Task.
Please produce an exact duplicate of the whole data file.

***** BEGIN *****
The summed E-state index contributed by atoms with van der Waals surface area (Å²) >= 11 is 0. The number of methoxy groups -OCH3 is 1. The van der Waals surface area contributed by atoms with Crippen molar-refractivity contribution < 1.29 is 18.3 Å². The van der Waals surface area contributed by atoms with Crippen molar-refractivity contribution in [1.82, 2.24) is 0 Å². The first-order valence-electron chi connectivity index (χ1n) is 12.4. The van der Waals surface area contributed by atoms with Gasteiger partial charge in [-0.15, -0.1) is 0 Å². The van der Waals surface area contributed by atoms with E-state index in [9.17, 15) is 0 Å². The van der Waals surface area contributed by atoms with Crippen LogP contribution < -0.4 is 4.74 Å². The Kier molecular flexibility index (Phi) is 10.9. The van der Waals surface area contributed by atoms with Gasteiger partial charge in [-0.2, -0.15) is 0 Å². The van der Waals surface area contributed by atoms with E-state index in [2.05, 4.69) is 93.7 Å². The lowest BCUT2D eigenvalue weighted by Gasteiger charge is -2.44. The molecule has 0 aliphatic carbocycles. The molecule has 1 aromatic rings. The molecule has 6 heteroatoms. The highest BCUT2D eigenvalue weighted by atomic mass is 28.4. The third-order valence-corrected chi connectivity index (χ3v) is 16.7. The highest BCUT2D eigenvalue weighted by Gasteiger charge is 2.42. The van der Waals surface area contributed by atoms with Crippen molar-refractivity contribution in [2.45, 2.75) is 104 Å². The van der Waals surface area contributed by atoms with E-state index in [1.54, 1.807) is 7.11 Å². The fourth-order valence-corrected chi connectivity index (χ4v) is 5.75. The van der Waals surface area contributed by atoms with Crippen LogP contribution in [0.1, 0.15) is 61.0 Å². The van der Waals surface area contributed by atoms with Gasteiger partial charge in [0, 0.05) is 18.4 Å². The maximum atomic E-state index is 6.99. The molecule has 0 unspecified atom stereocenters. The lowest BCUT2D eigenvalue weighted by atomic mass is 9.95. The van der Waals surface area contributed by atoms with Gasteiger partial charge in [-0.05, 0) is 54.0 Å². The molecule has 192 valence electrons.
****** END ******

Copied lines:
The summed E-state index contributed by atoms with van der Waals surface area (Å²) >= 11 is 0. The number of methoxy groups -OCH3 is 1. The van der Waals surface area contributed by atoms with Crippen molar-refractivity contribution < 1.29 is 18.3 Å². The van der Waals surface area contributed by atoms with Crippen molar-refractivity contribution in [1.82, 2.24) is 0 Å². The first-order valence-electron chi connectivity index (χ1n) is 12.4. The van der Waals surface area contributed by atoms with Gasteiger partial charge in [-0.15, -0.1) is 0 Å². The van der Waals surface area contributed by atoms with E-state index in [9.17, 15) is 0 Å². The van der Waals surface area contributed by atoms with Crippen LogP contribution < -0.4 is 4.74 Å². The Kier molecular flexibility index (Phi) is 10.9. The van der Waals surface area contributed by atoms with Gasteiger partial charge in [-0.2, -0.15) is 0 Å². The van der Waals surface area contributed by atoms with E-state index in [2.05, 4.69) is 93.7 Å². The lowest BCUT2D eigenvalue weighted by Gasteiger charge is -2.44. The molecule has 0 aliphatic carbocycles. The molecule has 1 aromatic rings. The molecule has 6 heteroatoms. The highest BCUT2D eigenvalue weighted by atomic mass is 28.4. The third-order valence-corrected chi connectivity index (χ3v) is 16.7. The highest BCUT2D eigenvalue weighted by Gasteiger charge is 2.42. The van der Waals surface area contributed by atoms with Crippen molar-refractivity contribution in [2.45, 2.75) is 104 Å². The van der Waals surface area contributed by atoms with E-state index in [1.54, 1.807) is 7.11 Å². The fourth-order valence-corrected chi connectivity index (χ4v) is 5.75. The van der Waals surface area contributed by atoms with Crippen LogP contribution in [0.1, 0.15) is 61.0 Å². The van der Waals surface area contributed by atoms with Gasteiger partial charge in [0, 0.05) is 18.4 Å². The maximum atomic E-state index is 6.99. The molecule has 0 unspecified atom stereocenters. The lowest BCUT2D eigenvalue weighted by atomic mass is 9.95. The van der Waals surface area contributed by atoms with Gasteiger partial charge in [-0.05, 0) is 54.0 Å². The molecule has 192 valence electrons.